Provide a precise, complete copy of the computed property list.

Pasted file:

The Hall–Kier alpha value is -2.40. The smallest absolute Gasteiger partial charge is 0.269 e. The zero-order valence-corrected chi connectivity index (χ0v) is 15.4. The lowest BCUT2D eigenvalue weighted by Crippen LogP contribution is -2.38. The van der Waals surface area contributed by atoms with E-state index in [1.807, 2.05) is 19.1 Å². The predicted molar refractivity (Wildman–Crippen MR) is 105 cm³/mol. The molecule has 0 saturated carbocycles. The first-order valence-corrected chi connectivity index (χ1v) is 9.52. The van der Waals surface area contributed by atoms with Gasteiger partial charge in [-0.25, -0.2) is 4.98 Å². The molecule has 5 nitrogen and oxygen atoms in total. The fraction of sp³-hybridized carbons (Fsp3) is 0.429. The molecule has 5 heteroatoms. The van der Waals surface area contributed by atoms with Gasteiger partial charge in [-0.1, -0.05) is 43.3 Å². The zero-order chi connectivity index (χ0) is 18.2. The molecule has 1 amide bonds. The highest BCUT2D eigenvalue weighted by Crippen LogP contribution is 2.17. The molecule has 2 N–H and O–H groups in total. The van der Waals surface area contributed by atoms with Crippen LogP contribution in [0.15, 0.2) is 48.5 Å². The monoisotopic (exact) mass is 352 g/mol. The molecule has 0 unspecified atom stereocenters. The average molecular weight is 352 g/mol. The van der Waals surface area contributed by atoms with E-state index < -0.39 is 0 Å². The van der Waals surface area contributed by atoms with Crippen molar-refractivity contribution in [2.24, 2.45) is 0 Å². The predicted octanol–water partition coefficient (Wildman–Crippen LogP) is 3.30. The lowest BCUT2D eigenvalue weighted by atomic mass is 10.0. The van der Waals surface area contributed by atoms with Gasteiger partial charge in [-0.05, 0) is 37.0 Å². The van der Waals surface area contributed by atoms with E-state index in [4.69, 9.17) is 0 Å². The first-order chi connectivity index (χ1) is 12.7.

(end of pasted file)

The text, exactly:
The Hall–Kier alpha value is -2.40. The smallest absolute Gasteiger partial charge is 0.269 e. The zero-order valence-corrected chi connectivity index (χ0v) is 15.4. The lowest BCUT2D eigenvalue weighted by Crippen LogP contribution is -2.38. The van der Waals surface area contributed by atoms with E-state index in [1.807, 2.05) is 19.1 Å². The predicted molar refractivity (Wildman–Crippen MR) is 105 cm³/mol. The molecule has 0 saturated carbocycles. The first-order valence-corrected chi connectivity index (χ1v) is 9.52. The van der Waals surface area contributed by atoms with Gasteiger partial charge in [-0.25, -0.2) is 4.98 Å². The molecule has 5 nitrogen and oxygen atoms in total. The fraction of sp³-hybridized carbons (Fsp3) is 0.429. The molecule has 5 heteroatoms. The van der Waals surface area contributed by atoms with Gasteiger partial charge in [-0.1, -0.05) is 43.3 Å². The zero-order chi connectivity index (χ0) is 18.2. The molecule has 1 amide bonds. The highest BCUT2D eigenvalue weighted by Crippen LogP contribution is 2.17. The molecule has 2 N–H and O–H groups in total. The van der Waals surface area contributed by atoms with Crippen LogP contribution in [0.15, 0.2) is 48.5 Å². The monoisotopic (exact) mass is 352 g/mol. The molecule has 0 unspecified atom stereocenters. The average molecular weight is 352 g/mol. The van der Waals surface area contributed by atoms with E-state index < -0.39 is 0 Å². The van der Waals surface area contributed by atoms with Crippen molar-refractivity contribution in [2.24, 2.45) is 0 Å². The predicted octanol–water partition coefficient (Wildman–Crippen LogP) is 3.30. The lowest BCUT2D eigenvalue weighted by atomic mass is 10.0. The van der Waals surface area contributed by atoms with Gasteiger partial charge in [-0.05, 0) is 37.0 Å². The van der Waals surface area contributed by atoms with E-state index in [4.69, 9.17) is 0 Å². The first-order chi connectivity index (χ1) is 12.7.